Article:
Things that are important to me.

I am thy father’s spirit,   

Doomed for a certain term to walk the night,

And for the day confined to fast fires,

Till the foul crimes done in my days of nature

Are burnt and purged away. But that I am forbid

To tell the secrets of my prison house


I could a tale unfold whose lightest word

Would harrow up thy soul, freeze thy young blood,

Make thy two eyes like stars start from their spheres,

Thy knotted and combinéd locks to part

And each particular hair to stand an end 

Like quills among fretful porpentine.

But this eternal blazon must not be

To ears of flesh and blood. List, list, oh list!

If thou didst ever thy dear father love

These Power LInes have enhanced my understanding of and transformed my attitude toward Hamlet in several ways. My understanding of of the play has been enhanced because I've been able to focus on a select few lines, uncover the real meaning behind the 16th century writing. The common inverted structure of the writing prohibits me from initially understanding the lines when I first read them, so breaking down and inspecting a few short lines gives me a more powerful understanding of how to systematically interpret sentence structures to better comprehend the novel as a whole. As far as my attitude toward the play is concerned, I transformed my reaction toward the Ghost after reading and understanding my lines. The Ghost gives a firsthand account of what he's experienced after dying, and it gives a more humanlike character to the spirit that I didn't originally notice.

Frankenstein commonplace note:

The bottom of page 30 in Frankenstein leads me to an important discovery. I noticed the footnote that refers me to page 202 to see the new text from 1831. It adds an entire new paragraph in the middle of the page. One important quote that I got from it was on pg 202. 

    "So much has been done, exclaimed the soul of Frankenstein, --more, far more, will I       achieve: treading in the steps already marked, I will pioneer a new way, explore unknown powers, and unfold to the world the deepest mystery of creation."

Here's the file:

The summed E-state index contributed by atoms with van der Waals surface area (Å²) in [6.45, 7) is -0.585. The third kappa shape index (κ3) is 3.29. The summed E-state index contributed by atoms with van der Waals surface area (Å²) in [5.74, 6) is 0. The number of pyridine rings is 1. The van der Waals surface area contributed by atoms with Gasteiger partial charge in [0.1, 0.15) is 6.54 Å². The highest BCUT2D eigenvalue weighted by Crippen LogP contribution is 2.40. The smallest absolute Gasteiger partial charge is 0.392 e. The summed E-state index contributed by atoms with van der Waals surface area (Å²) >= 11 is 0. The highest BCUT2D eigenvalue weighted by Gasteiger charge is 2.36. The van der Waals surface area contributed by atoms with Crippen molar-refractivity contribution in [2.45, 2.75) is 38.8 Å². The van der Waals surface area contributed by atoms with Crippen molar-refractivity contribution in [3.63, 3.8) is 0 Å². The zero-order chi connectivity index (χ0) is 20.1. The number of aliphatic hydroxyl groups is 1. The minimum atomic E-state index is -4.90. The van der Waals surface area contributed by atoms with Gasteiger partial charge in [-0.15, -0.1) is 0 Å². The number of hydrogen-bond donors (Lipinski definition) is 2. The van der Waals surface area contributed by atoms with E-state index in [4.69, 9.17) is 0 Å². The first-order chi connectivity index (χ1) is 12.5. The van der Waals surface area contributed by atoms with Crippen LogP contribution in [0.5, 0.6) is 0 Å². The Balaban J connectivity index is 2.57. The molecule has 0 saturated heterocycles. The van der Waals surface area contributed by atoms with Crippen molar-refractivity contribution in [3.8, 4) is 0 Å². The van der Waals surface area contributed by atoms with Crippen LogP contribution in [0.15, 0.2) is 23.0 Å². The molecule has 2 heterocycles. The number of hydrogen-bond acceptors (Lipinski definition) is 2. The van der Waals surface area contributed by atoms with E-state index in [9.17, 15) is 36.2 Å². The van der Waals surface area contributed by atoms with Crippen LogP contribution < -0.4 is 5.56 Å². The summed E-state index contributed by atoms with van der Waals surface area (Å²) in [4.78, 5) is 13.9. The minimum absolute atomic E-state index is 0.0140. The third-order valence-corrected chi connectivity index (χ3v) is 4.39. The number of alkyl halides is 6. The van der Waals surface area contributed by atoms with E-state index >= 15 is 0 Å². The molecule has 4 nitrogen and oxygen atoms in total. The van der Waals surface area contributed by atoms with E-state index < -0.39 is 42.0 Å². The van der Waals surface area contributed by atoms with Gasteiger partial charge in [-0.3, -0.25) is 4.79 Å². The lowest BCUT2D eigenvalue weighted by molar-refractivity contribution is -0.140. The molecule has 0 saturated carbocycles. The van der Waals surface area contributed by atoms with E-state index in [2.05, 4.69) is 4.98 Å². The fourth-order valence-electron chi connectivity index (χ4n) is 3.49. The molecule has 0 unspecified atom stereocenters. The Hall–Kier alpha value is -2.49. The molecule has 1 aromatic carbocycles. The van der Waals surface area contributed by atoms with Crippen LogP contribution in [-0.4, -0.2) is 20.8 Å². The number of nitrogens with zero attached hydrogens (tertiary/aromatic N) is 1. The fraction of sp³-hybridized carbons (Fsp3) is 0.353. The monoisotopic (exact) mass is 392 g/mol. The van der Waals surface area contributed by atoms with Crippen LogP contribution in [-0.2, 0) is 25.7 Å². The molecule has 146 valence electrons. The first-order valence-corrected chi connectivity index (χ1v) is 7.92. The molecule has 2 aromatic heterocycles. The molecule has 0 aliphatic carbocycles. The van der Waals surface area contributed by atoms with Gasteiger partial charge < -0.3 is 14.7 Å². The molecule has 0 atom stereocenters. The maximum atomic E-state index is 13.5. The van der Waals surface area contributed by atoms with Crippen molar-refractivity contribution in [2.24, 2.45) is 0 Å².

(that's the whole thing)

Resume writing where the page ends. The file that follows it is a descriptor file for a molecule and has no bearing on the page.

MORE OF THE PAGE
I think this new paragraph reveals a deeper meaning to Victor's pursuit. It shows just how obsessed he is, but most importantly, how stubbornly driven he is to pursue his goal of creating life through re-animation. 

(If included in the regular text, this would be the first mention of Frankenstein in the novel)

Coleridge common-place note:

I can't write out all of The Rime of the Ancient Mariner, but I want to point out the connection I see between the Mariner and Victor Frankenstein. Just as the Mariner is cursed from killing the Albatross, Victor is cursed from creating the monster. The Mariner is left to watch his crew die, while Victor is forced to watch the world around him crumble because of what he created. I think the parallels between the two are remarkable and worth noting.

Also, Shelley references the Rime of the Ancient Mariner several times throughout the novel and I wonder what connection Coleridge had with Shelley. They were contemporaries and it would be interesting to know if they communicated with each other in any way.

William Blake Commonplace note:

A Poison Tree

I was angry with my friend:
I told my wrath, my wrath did end.
I was angry with my foe:
I told it not, my wrath did grow.

And I watered it in fears,
Night and morning with my tears;
And I sunned it with smiles,
And with soft deceitful wiles.

And it grew both day and night,
Till it bore an apple bright.
And my foe beheld it shine.
And he knew that it was mine,

And into my garden stole
When the night had veiled the pole;
In the morning glad I see
My foe outstretched beneath the tree. 

William Blake

After doing the project where we had to act out this entire poem, I gained a new perspective. As I read it over and over again, I realized there was a reference to the story of Adam and Eve. When Adam eats the apple from the tree, he is cursed and sent out of the Garden of Eden. When "the foe" eats the apple, he dies. I thought this was interesting that Blake drew parallels between Adam and "the foe." I think it is interesting how Blake associates someone's enemy with a Biblical character, but I don't know what to think of it.  

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